Tokyo Electric Power Co. reported another breach of the defenses it has built at the Fukushima nuclear plant in its more than two-year struggle to stop leaks of radioactive water into the soil and sea.
Just weeks after the utility backtracked from earlier statements and acknowledged radiated water was flowing into the Pacific Ocean at a rate of 300 tons a day, it has found another leak from a storage tank.
Prime Minster Shinzo Abe weighed in on the disaster response this month, signaling that Tokyo Electric alone isn’t up to the task. The government has yet to say what other measures it’s considering to contain the worst nuclear disaster since Chernobyl, including bringing in foreign expertise.
“Two years down the line from the accident, I would expect there would have been better plans,” said Tom O’Sullivan, an analyst with Tokyo-based energy consultant Mathyos. “It’s a huge logistical challenge and perhaps the Japanese government should have gotten involved at an earlier stage.”
Shinichi Tanaka, the chairman of Japan’s Nuclear Regulation Authority, has said the water leaks are getting out of control and creating a state of emergency, according to Shinji Kinjo, who leads a disaster task force for the regulator.
In the latest incident, the company said about 300 tons of contaminated water probably leaked into the soil from a tank due to an open valve in a containment barrier surrounding the storage vessel.
That’s equivalent to the amount of water used by about 200 U.S. families each day, according to calculations based on Environmental Protection Agency data. The leak is the largest from a storage tank to date, Masayuki Ono, an official at Tepco’s plant siting department, said at a press conference.
The leak was discovered after crews found a drop in the water level of the 1,000-ton capacity tank, Mayumi Yoshida, a spokeswoman for the company known as Tepco, said today in a phone interview. She wasn’t able to say why the valve, used to drain rainwater from the containment barrier, had remained open.
Radiation levels as high as 100 millisieverts per hour were detected near the tank, Ono said. Under government guidelines, plant workers are permitted exposure to 100 millisieverts over the course of five years.
The leaked water was found to have levels of beta radiation of 80 million becquerels per liter, including particles such as strontium, Ono said. That’s 8 million times the limit for drinking water under health ministry guidelines. Strontium has been linked to bone cancers.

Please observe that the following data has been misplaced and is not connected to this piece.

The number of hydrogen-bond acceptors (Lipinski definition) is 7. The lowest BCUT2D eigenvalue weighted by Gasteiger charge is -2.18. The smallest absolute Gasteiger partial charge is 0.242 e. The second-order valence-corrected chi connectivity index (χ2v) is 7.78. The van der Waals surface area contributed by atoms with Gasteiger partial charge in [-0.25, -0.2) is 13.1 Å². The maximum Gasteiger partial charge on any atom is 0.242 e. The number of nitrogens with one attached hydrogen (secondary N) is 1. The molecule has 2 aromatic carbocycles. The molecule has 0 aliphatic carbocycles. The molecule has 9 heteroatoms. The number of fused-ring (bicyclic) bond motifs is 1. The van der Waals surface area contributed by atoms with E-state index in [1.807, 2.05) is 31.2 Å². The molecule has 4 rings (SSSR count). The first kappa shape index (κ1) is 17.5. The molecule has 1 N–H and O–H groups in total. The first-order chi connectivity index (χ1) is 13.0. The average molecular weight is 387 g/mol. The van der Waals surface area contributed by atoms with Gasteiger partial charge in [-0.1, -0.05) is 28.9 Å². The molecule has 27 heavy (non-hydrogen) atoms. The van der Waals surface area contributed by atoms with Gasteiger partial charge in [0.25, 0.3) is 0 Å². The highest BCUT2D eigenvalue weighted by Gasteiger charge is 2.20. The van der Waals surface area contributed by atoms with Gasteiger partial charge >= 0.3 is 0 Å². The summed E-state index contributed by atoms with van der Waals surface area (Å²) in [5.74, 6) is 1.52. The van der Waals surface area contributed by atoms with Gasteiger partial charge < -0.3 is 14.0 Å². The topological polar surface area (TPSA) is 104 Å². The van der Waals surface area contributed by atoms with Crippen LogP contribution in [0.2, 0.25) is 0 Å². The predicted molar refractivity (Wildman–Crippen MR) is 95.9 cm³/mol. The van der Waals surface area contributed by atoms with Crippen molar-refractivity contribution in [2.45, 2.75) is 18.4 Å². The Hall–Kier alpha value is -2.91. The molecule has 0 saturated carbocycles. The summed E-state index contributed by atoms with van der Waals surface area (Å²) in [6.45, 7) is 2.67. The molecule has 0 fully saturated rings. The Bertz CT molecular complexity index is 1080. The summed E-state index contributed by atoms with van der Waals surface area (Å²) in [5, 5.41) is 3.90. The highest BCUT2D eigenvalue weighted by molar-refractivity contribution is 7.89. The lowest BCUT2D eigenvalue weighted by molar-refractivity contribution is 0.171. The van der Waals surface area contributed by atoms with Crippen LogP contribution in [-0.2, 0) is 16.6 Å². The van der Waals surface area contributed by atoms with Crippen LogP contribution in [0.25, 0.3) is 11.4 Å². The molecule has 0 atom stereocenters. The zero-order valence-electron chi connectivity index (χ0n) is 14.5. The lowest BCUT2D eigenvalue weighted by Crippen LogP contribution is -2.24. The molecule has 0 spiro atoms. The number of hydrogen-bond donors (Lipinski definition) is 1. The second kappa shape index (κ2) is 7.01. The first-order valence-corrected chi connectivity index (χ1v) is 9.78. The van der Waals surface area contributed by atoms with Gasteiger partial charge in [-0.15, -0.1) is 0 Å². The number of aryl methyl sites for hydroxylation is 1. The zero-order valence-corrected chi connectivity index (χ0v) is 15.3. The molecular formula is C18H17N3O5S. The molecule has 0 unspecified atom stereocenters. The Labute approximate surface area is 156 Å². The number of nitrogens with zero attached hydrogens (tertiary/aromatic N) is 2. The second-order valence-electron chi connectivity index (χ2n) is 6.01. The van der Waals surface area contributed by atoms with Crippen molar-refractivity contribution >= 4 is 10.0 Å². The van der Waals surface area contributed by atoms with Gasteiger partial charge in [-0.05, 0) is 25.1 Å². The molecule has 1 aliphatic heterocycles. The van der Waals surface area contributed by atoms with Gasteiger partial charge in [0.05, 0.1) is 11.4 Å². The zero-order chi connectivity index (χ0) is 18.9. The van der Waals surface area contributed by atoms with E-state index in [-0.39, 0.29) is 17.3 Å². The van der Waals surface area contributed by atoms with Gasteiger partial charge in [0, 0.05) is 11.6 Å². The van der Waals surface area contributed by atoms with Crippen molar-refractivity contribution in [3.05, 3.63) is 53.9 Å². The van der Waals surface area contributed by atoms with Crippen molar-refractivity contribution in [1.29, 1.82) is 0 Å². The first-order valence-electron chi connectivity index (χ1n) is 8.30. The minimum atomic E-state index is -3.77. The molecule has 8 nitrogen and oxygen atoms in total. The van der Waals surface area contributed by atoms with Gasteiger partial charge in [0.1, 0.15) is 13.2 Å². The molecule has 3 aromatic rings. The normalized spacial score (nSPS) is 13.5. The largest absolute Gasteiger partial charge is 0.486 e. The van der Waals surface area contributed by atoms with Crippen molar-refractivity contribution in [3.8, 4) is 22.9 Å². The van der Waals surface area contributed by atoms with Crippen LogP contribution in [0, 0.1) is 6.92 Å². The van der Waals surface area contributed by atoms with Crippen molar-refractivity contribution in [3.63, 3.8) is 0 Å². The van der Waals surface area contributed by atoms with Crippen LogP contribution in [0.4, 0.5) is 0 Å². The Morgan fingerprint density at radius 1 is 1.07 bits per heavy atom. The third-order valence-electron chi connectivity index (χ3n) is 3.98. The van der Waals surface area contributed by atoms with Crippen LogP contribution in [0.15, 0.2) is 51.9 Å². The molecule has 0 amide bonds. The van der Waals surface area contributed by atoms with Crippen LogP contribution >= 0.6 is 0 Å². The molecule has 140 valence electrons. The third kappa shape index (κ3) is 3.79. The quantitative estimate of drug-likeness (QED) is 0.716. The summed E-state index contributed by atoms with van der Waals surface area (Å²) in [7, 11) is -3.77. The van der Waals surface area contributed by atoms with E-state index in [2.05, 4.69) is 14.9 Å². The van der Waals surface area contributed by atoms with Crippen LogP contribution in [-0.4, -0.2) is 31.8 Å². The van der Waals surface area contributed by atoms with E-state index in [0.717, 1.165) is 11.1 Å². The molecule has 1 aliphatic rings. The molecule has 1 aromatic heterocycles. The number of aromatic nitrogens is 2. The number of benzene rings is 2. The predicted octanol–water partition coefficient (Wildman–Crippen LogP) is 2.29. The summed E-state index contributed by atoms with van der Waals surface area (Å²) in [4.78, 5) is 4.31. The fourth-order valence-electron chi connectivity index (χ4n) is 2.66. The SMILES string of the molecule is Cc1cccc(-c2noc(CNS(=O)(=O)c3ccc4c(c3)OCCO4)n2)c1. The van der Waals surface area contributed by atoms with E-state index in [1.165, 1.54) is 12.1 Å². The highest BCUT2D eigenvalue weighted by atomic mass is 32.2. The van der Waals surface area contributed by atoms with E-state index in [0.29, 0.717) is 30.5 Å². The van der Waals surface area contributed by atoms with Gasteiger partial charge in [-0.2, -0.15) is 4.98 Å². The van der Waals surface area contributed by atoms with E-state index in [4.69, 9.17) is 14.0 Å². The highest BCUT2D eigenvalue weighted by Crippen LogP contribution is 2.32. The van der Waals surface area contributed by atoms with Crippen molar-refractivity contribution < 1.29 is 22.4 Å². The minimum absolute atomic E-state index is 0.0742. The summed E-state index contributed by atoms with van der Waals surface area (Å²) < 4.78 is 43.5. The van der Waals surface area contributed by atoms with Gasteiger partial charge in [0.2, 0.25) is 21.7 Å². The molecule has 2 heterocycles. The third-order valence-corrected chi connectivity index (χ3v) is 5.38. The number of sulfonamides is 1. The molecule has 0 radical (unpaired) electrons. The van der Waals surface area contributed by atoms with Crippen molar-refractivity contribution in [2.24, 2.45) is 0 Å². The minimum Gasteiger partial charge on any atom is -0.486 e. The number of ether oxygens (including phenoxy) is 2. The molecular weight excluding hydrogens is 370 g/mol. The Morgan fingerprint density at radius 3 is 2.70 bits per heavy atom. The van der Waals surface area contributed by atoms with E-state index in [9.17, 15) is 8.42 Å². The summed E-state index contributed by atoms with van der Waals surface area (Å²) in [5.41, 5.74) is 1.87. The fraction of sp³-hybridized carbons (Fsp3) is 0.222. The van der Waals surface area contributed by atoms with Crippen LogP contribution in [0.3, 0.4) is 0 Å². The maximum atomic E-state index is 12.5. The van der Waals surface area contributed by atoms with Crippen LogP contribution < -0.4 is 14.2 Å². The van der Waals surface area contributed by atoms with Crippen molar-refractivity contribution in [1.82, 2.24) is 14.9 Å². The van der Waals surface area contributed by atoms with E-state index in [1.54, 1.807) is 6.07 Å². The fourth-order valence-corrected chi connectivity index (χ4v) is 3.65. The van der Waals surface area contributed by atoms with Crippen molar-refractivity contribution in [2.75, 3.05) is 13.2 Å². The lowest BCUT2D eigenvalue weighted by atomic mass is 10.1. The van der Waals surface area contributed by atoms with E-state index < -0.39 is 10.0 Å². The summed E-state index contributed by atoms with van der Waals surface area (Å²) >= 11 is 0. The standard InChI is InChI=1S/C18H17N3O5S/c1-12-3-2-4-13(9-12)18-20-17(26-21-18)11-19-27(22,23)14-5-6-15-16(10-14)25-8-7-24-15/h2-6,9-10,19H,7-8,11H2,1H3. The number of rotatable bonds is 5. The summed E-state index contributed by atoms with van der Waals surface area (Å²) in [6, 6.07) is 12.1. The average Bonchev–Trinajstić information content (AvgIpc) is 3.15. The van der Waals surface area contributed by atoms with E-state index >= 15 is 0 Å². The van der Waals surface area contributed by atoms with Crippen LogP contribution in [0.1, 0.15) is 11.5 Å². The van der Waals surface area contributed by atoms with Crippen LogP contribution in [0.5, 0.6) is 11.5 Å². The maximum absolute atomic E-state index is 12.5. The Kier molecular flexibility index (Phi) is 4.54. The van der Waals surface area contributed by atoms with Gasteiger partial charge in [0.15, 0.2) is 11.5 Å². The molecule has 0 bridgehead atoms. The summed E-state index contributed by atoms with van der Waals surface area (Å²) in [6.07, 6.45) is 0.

Tepco stores about 400 tons of water a day at the plant after pumping it out from under the plant’s reactors, which melted down as a result of the March 2011 earthquake and tsunami. The water that is pumped is a combination of what is injected into the plant’s reactors to cool the fuel and groundwater that flows into the reactor basements from nearby hills.
There are more than 1,000 tanks on the plant grounds, with capacity for 390,000 tons of water, according to Kaoru Suzuki, a Tepco spokeswoman. About 330,000 tons of that capacity, or around 85 percent, had been used as of Aug. 13.
While the water is treated to remove some of the cesium radioactive particles before it is stored, higher levels of beta radiation remain, Yoshida said.
Infants exposed to radiation near the damaged nuclear power plant have a higher risk of developing cancer, though the threat outside the immediate area is low, the World Health Organization said in February in the first global assessment of risks from the 2011 disaster.
Seawater samples near the plant were found to have levels of tritium, another of the radioactive particles being monitored, at 4,700 becquerels per liter yesterday, the highest since sampling began, Kyodo news reported, citing the company.
Human exposure to radiation at moderate to high levels can lead to cancers, such as leukemia, according to the United Nations Scientific Committee on the Effects of Atomic Radiation.
The body, known as UNSCEAR, is in charge of the most comprehensive study of the Fukushima disaster and is expected to deliver its report to the UN in October this year.
–With assistance from Peter Langan and Masumi Suga in Tokyo. Editors: Peter Langan, Jason Rogers
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